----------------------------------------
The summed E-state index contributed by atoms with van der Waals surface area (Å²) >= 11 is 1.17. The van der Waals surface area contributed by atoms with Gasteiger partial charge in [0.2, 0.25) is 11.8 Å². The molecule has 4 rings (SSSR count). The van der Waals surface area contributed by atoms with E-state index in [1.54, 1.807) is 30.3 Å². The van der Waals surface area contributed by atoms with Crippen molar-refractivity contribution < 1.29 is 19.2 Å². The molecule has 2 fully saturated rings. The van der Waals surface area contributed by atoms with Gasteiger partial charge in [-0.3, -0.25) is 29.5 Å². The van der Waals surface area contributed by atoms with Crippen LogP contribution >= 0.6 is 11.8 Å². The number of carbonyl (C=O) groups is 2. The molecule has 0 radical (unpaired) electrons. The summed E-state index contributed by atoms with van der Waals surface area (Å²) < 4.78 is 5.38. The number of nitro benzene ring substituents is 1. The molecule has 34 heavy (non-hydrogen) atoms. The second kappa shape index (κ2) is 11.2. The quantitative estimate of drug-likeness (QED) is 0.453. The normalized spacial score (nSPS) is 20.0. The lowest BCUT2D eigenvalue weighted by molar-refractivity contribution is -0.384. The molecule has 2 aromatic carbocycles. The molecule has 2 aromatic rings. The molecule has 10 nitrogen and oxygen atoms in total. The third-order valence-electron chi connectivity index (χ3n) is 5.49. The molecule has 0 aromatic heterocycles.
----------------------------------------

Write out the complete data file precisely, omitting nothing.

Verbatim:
The summed E-state index contributed by atoms with van der Waals surface area (Å²) >= 11 is 1.17. The van der Waals surface area contributed by atoms with Gasteiger partial charge in [0.2, 0.25) is 11.8 Å². The molecule has 4 rings (SSSR count). The van der Waals surface area contributed by atoms with E-state index in [1.54, 1.807) is 30.3 Å². The van der Waals surface area contributed by atoms with Crippen molar-refractivity contribution < 1.29 is 19.2 Å². The molecule has 2 fully saturated rings. The van der Waals surface area contributed by atoms with Gasteiger partial charge in [-0.3, -0.25) is 29.5 Å². The van der Waals surface area contributed by atoms with Crippen LogP contribution >= 0.6 is 11.8 Å². The number of carbonyl (C=O) groups is 2. The molecule has 0 radical (unpaired) electrons. The summed E-state index contributed by atoms with van der Waals surface area (Å²) < 4.78 is 5.38. The number of nitro benzene ring substituents is 1. The molecule has 34 heavy (non-hydrogen) atoms. The second kappa shape index (κ2) is 11.2. The quantitative estimate of drug-likeness (QED) is 0.453. The normalized spacial score (nSPS) is 20.0. The lowest BCUT2D eigenvalue weighted by molar-refractivity contribution is -0.384. The molecule has 2 aromatic carbocycles. The molecule has 2 aromatic rings. The molecule has 10 nitrogen and oxygen atoms in total. The third-order valence-electron chi connectivity index (χ3n) is 5.49. The molecule has 0 aromatic heterocycles.